'Marathon mice' elucidate little-known muscle typeJanuary 3, 2007 in Medicine & Health / Genetics
Researchers report in the January issue of the journal Cell Metabolism, published by Cell Press, the discovery of a genetic "switch" that drives the formation of a poorly understood type of muscle. Moreover, they found, animals whose muscles were full of the so-called IIX fibers were able to run farther and at higher work loads than normal mice could.
The findings could ultimately lead to novel drugs designed to change the composition of muscle, the researchers said. Such treatments might have the potential to boost physical strength and endurance in patients with a variety of muscle wasting conditions.
The research team, led by Bruce Spiegelman of Harvard Medical School, found that increasing activity of the gene known as PGC-1â in the skeletal muscles of mice caused them to become crowded with IIX muscle fibers, which are normally much less prevalent.
"One reason why less is known about IIX fibers is that no one muscle group is packed with them," Spiegelman said. "For the first time, we have a mouse model very enriched in IIX fibers. These mice show a greatly increased capacity to sustain physical activity."
Skeletal muscle converts chemical energy into motion and force, ranging from rapid and sudden bursts of intense activity to continuous low-intensity work, the researchers said. At one functional extreme, muscles such as the soleus--a broad, flat muscle found in the calf of the leg--perform slow but steady activities such as maintaining posture. At the other extreme, muscles such as the quadriceps typically perform intense and rapid activities.
To fulfill these varied roles, muscles vary in their proportion of "slow-twitch" muscle fibers (types I and IIA), ideal for slow and constant roles, and "fast-twitch" fibers (type IIB), better suited to rapid and sudden activity of shorter duration. The fiber types are defined by which "myosin heavy chains" (MHCs) they contain and by their metabolic capacity, a feature largely determined by the number of energy-producing mitochondria they house. Myosins are motor proteins that consist of both "heavy" and "light" amino acid chains.
While most muscles in mammals contain a mixture of slow- and fast-twitch fiber types, some muscle beds are enriched for one type or the other, Spiegelman said. However, adult skeletal muscles also contain fibers with an abundance of a fourth MHC, type IIX, about which much less is known.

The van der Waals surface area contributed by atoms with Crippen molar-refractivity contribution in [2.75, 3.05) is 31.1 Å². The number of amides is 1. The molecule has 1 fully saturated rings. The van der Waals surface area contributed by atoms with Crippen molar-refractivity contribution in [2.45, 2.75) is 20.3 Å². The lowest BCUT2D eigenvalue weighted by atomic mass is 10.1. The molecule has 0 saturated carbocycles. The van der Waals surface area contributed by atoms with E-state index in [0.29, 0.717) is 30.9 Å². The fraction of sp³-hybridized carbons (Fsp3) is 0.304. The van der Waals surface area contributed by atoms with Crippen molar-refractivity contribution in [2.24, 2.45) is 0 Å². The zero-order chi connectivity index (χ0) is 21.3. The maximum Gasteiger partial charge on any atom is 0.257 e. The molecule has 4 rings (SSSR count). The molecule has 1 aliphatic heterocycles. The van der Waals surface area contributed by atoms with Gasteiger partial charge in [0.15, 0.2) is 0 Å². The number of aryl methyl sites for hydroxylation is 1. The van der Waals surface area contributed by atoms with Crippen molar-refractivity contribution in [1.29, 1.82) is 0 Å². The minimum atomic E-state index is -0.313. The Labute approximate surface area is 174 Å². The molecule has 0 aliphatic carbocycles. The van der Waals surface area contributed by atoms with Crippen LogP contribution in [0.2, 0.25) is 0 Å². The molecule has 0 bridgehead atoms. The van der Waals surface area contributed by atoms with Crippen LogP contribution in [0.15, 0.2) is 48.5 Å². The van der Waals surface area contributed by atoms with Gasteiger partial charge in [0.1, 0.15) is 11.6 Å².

IIX fibers seem to have the oxidative metabolism of slow-twitch fibers mixed with the biophysical properties of fast-twitch fibers. Oxidative metabolism is by far the most efficient way of generating energy, Spiegelman said.
In the current study, the researchers produced mice with higher than normal levels of the transcriptional coactivator PGC-1â in their skeletal muscles. Transcriptional coactivators work with other cellular factors and machinery to control the activity of other genes. While earlier studies had found that the related coactivator PGC-1â plays a role in determining muscle type, the role of PGC-1â wasn't known.
"The muscle from the PGC-1â transgenic mice was strikingly redder in appearance than wild-type controls," indicative of their increased mitochondrial content, the researchers now report. Upon further examination, the researchers were surprised to find that the fibers showed a reduction in I, IIA, and IIB MHCs and as much as a 5-fold increase in IIX MHC.
Nearly 100% of muscle fibers in the transgenic animals contained abundant MHC IIX mRNA and protein, they found, as compared to only 15%–20% in normal animals. PGC-1â also changed the muscles' metabolic characteristics by driving the activity of genes that spark proliferation of mitochondria.
The PGC-1â animals with more IIX muscle fibers showed a greater capacity for aerobic exercise, they found. Transgenic mice were able to run, on average, for 32.5 min to exhaustion, compared to 26 min for their normal littermates, Spiegelman's group reported.
"These data have potential importance for the therapy of a number of muscular and neuromuscular diseases in humans," Spiegelman's group concluded.
"Many conditions accompanied by loss of physical mobility, including paraplegia, prolonged bed rest, and muscular dystrophies, involve a loss of oxidative fibers and their replacement with glycolytic fibers. This, in turn, results in a further loss of resistance to fatigue, exacerbating the patient's condition in a downward spiral. The identification of PGC-1â as a potential mediator of the development of oxidative type IIX fibers suggests new ways to modulate muscle fiber type in health and disease."
Citation: Arany et al.: "The Transcriptional Coactivator PGC-1b Drives the Formation of Oxidative Type IIX Fibers in Skeletal Muscle." Publishing in Cell Metabolism 5, 35–46, January 2007 DOI 10.1016/j.cmet.2006.12.003
Source: Cell Press
"'Marathon mice' elucidate little-known muscle type" January 3, 2007 http://phys.org/news/2007-01-marathon-mice-elucidate-little-known-muscle.html